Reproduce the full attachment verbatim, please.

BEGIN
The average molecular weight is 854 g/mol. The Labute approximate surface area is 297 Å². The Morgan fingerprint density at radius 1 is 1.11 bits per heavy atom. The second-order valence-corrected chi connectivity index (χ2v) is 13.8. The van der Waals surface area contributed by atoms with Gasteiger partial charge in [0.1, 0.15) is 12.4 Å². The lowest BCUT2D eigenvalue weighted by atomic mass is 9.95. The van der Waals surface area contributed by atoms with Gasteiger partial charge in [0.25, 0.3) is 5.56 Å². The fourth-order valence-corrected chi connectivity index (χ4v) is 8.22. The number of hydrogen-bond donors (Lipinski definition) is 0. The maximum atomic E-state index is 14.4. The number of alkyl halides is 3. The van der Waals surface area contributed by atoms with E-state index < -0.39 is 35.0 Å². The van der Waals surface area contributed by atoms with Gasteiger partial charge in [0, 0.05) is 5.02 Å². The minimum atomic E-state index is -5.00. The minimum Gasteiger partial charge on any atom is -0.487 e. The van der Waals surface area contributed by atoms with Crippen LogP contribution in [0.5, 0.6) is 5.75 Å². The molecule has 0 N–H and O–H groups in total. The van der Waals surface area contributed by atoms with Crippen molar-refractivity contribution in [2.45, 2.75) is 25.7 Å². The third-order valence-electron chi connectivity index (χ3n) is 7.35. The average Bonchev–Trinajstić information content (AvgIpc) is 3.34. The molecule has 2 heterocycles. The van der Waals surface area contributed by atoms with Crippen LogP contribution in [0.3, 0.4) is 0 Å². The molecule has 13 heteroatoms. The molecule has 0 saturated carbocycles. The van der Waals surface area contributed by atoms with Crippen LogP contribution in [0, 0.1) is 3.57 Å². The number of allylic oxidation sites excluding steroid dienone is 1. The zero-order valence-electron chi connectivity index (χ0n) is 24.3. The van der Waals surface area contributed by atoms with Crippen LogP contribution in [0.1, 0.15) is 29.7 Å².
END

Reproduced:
The average molecular weight is 854 g/mol. The Labute approximate surface area is 297 Å². The Morgan fingerprint density at radius 1 is 1.11 bits per heavy atom. The second-order valence-corrected chi connectivity index (χ2v) is 13.8. The van der Waals surface area contributed by atoms with Gasteiger partial charge in [0.1, 0.15) is 12.4 Å². The lowest BCUT2D eigenvalue weighted by atomic mass is 9.95. The van der Waals surface area contributed by atoms with Gasteiger partial charge in [0.25, 0.3) is 5.56 Å². The fourth-order valence-corrected chi connectivity index (χ4v) is 8.22. The number of hydrogen-bond donors (Lipinski definition) is 0. The maximum atomic E-state index is 14.4. The number of alkyl halides is 3. The van der Waals surface area contributed by atoms with E-state index < -0.39 is 35.0 Å². The van der Waals surface area contributed by atoms with Gasteiger partial charge in [0, 0.05) is 5.02 Å². The minimum atomic E-state index is -5.00. The minimum Gasteiger partial charge on any atom is -0.487 e. The van der Waals surface area contributed by atoms with Crippen LogP contribution in [0.5, 0.6) is 5.75 Å². The molecule has 0 N–H and O–H groups in total. The van der Waals surface area contributed by atoms with Crippen molar-refractivity contribution in [2.45, 2.75) is 25.7 Å². The third-order valence-electron chi connectivity index (χ3n) is 7.35. The average Bonchev–Trinajstić information content (AvgIpc) is 3.34. The molecule has 2 heterocycles. The van der Waals surface area contributed by atoms with Crippen LogP contribution in [0.3, 0.4) is 0 Å². The molecule has 13 heteroatoms. The molecule has 0 saturated carbocycles. The van der Waals surface area contributed by atoms with Crippen LogP contribution in [0, 0.1) is 3.57 Å². The number of allylic oxidation sites excluding steroid dienone is 1. The zero-order valence-electron chi connectivity index (χ0n) is 24.3. The van der Waals surface area contributed by atoms with Crippen LogP contribution in [0.1, 0.15) is 29.7 Å².